Parker Thomas is a genuine maker. He grew up curious and is inspired by working with his hands. So it’s no surprise that he not only worked for Maker Media but that he also built his own plane and flew it across the country. I’m thrilled that he is now a ThinkFun inventor and has collaborated with David Yakos on our next Maker product.
Thank you Parker for participating in my interview series!
In one sentence, who are you?
I am a maker of things as well as a father, husband, friend, inventor, wannabe engineer, pilot, sailor, explorer, entrepreneur, teacher and perpetually curious and irreverent learner. Was that a run-on sentence?
What was your favorite toy or game as a child?
I don’t think I ever had a favorite game. I do remember taking apart everything I could find to figure out how it worked. My mother once said I always asked “how?” She also said it was really annoying.
I believe that the most important skill someone can have is the ability to come up with an idea and execute on it. So I would do anything that gives people the confidence and the competence to execute on their ideas. The best way that I’ve found to teach to kids this is to combine the hands-on learning philosophy of Maria Montessori with the problem-solving methodology of Design Thinking. So I helped start a school called Urban Montessori in Oakland for my kids (and 300 others now) that’s based Montessori and Design Thinking. It’s still early, but you can see glimmers of the kinds of creativity our students will have.
So you have a particular interest in education. Can you tell us about that?
Unfortunately, I think education is a place in which our country is just stuck. Most of our current education prepares kids with facts they might have needed in the 20th century, but not the innovation, learning and life skills needed today. I found my schooling to be sheer torture. Nobody could ever explain why I needed to know all these facts or why I couldn’t go explore the things in which I was really interested. So my interest started simply by wanting to spare my own children the same torturous experience. We were thrilled with the progress our kids made in a Montessori preschool and found that much of the Montessori philosophy maps to the skills needed in today’s economy. We couldn’t find a way to continue Montessori through elementary school, so we started our school. We are only in our third year, but I’m very proud of our progress. I don’t know if Montessori is the solution to all of our education problems, but it is certainly the solution to some of them.
How do you activate creativity?
I don’t think you can activate creativity. We are all hardwired for creativity-it’s a fundamental human trait. We can, however, crush it. Unfortunately, I think that’s what our education system does - but that’s a whole conversation by itself. On a personal level, I do most of my thinking when I’m working with my hands. My breakthroughs happen in quiet times in my shop. With others, I like to get a group of people together in a room, create a warm, supportive, whimsical environment and brainstorm. It’s amazing where you can get to when you focus on “Yes, and…”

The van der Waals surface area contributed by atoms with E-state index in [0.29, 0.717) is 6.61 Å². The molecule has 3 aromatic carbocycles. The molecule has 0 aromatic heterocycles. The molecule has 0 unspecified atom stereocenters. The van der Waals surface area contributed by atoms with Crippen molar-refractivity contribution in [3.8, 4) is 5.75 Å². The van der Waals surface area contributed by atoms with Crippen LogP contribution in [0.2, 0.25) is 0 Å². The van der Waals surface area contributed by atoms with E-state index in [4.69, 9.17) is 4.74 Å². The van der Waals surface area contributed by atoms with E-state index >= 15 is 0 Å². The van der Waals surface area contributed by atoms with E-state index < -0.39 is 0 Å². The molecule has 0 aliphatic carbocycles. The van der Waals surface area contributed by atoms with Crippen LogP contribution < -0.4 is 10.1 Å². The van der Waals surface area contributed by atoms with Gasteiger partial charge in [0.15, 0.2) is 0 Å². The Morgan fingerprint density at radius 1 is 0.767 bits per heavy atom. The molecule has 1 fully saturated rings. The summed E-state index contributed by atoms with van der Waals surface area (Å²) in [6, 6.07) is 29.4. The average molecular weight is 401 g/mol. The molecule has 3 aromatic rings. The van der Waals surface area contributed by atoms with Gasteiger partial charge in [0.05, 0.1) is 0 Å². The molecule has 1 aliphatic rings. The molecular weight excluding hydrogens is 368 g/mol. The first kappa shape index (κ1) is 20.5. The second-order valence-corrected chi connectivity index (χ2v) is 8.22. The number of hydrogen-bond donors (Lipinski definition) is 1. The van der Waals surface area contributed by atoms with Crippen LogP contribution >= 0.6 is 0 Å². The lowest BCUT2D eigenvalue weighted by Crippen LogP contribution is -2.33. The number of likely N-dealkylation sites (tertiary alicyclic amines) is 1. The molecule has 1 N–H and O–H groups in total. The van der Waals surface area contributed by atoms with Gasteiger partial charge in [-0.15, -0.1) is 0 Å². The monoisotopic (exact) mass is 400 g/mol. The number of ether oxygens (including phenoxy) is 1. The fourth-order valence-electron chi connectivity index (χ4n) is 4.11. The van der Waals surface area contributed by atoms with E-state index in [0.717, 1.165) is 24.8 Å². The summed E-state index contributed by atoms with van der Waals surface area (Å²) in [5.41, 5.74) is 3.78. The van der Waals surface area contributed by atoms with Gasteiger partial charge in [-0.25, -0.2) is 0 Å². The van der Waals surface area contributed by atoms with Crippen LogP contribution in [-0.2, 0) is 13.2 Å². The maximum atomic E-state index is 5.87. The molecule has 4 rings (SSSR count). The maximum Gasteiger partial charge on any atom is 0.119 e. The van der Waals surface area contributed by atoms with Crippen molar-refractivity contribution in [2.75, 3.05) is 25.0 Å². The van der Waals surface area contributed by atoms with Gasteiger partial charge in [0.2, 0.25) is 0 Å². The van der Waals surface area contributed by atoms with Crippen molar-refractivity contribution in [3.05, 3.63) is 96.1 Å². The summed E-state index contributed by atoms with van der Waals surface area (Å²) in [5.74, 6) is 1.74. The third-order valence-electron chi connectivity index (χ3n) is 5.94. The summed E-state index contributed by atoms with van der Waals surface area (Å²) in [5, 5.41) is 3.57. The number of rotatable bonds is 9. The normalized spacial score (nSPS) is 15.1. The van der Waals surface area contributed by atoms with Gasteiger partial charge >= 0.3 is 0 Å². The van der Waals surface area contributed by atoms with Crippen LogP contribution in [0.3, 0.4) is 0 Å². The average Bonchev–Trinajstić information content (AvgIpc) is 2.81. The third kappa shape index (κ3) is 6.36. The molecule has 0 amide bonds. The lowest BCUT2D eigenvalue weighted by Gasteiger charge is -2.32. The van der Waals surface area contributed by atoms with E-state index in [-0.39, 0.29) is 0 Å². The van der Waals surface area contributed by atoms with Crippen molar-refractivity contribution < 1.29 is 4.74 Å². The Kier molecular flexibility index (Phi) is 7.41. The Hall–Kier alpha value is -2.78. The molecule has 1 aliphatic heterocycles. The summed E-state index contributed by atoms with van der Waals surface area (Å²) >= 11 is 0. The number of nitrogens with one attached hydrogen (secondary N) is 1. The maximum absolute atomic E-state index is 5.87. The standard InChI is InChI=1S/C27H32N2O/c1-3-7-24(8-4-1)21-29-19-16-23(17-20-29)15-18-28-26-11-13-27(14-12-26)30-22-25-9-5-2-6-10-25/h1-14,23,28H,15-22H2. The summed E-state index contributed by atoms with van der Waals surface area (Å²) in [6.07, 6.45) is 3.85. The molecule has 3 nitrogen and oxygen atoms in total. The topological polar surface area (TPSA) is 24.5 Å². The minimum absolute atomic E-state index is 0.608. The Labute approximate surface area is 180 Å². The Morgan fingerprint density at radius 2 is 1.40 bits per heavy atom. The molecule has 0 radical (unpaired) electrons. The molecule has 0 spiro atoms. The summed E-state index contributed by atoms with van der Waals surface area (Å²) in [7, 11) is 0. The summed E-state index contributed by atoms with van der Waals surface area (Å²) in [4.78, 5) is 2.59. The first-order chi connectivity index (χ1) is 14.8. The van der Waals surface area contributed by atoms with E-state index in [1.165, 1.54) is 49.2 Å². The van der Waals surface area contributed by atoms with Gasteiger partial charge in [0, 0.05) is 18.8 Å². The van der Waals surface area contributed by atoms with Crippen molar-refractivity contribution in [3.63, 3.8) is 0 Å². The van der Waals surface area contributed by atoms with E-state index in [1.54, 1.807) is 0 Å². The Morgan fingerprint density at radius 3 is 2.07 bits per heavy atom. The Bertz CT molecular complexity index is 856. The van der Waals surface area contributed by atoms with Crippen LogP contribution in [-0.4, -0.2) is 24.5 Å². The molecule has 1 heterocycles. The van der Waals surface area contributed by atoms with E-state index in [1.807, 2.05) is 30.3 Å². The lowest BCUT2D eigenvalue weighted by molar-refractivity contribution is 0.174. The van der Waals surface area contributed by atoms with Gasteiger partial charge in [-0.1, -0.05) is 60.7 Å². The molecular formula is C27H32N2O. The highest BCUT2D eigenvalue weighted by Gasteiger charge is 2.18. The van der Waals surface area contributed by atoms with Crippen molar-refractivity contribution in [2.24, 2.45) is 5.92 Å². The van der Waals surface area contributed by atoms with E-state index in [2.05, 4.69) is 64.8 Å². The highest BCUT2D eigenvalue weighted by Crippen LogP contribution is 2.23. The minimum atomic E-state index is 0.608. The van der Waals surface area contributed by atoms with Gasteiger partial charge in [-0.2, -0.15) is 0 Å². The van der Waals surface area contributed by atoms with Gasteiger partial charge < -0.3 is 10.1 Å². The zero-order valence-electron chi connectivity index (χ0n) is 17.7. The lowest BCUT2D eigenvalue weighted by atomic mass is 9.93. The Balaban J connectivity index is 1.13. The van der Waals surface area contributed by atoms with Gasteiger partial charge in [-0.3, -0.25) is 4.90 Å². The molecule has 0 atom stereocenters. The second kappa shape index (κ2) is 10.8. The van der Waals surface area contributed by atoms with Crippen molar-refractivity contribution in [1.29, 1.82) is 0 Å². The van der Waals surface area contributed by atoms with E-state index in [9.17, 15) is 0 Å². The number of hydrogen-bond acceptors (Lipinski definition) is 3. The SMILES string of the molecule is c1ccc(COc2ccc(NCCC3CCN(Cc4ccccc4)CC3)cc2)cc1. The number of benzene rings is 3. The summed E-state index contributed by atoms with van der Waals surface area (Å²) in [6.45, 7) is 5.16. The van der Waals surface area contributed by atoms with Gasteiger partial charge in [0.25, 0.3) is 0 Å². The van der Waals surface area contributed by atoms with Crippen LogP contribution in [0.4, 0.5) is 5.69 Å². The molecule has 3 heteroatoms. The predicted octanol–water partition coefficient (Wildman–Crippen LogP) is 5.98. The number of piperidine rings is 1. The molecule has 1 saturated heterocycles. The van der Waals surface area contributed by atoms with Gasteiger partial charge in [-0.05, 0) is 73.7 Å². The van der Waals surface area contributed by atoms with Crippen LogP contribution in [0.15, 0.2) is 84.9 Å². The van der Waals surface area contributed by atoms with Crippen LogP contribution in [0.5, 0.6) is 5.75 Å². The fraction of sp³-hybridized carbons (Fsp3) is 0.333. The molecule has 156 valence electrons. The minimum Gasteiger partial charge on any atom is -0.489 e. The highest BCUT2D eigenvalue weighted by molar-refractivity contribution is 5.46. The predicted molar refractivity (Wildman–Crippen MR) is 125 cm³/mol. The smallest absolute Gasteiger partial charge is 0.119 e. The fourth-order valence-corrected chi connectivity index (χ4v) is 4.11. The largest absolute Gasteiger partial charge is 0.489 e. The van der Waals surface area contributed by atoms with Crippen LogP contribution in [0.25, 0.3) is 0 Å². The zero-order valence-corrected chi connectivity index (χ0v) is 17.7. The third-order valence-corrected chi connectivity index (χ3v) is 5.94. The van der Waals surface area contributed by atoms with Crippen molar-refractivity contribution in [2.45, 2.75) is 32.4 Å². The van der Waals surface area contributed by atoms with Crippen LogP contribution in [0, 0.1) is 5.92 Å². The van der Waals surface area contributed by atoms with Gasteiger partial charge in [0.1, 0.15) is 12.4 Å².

What is your place of inspiration?
A workshop. In a workshop you can almost feel the possibilities around you. It’s contagious.
If you could only have two tools to create with on a desert island, what would they be?
Probably a good pocket knife and a Dremel. You can make anything with a Dremel.
What are your passions?
I love to make things. I love to create something from nothing. It almost doesn’t matter what it is - it’s the process that I love. And ever since I was a kid, I’ve loved airplanes. I finally got to combine these passions about 15 years ago by building an airplane from a kit and then flying it around the country. It was amazing. We live in a beautiful country.
Wow! You built an airplane! Can you tell us more about that?
When I was about 30, I took almost 2 years off from work to build an airplane. It was a Van’s Aircraft RV-8 - a 220 MPH, fully aerobatic two-seater that took close to 3400 hours to finish. I learned a ton about airplanes, but I learned a lot more about myself. I discovered depths of determination I didn’t know about. No matter what obstacle I encountered, I found a solution. It was a real learning experience. And I got to leave the ground in something I built - not many people get to do that.
Who is or has been your mentor? What piece of advice did s/he give you?
The best mentor I’ve ever had was a guy named Pat Patterson. For some reason, Pat took me under his wing 15 years ago and taught me everything I needed to know to build a small airplane. He was the first person in my entire life who understood exactly how to teach me. He somehow knew that I needed to understand the relevance of the knowledge and have a framework in which to put it. So he would wait until I was unbelievably frustrated and saunter in to drop some gem of knowledge that I was utterly ready to receive. Pat taught me how I learn and this changed the course of my life.
What is your Superpower?
I don’t think these are superpowers, but I am perpetually curious and I love to figure things out. I think it’s a combination of loving to learn, having a broad background from which to brainstorm and what my wife would call a pigheaded determination.
Describe the best day you ever had....
One of the trips I took in that little airplane was heading down to Florida, stopping in Fort Lauderdale to pick up my girlfriend (now wife) and turning left to head out over the ocean to the Bahamas. There are uninhabited islands where you can land, taxi to the end of the runway, jump out, take off your clothes and jump in the water. That was a pretty good day.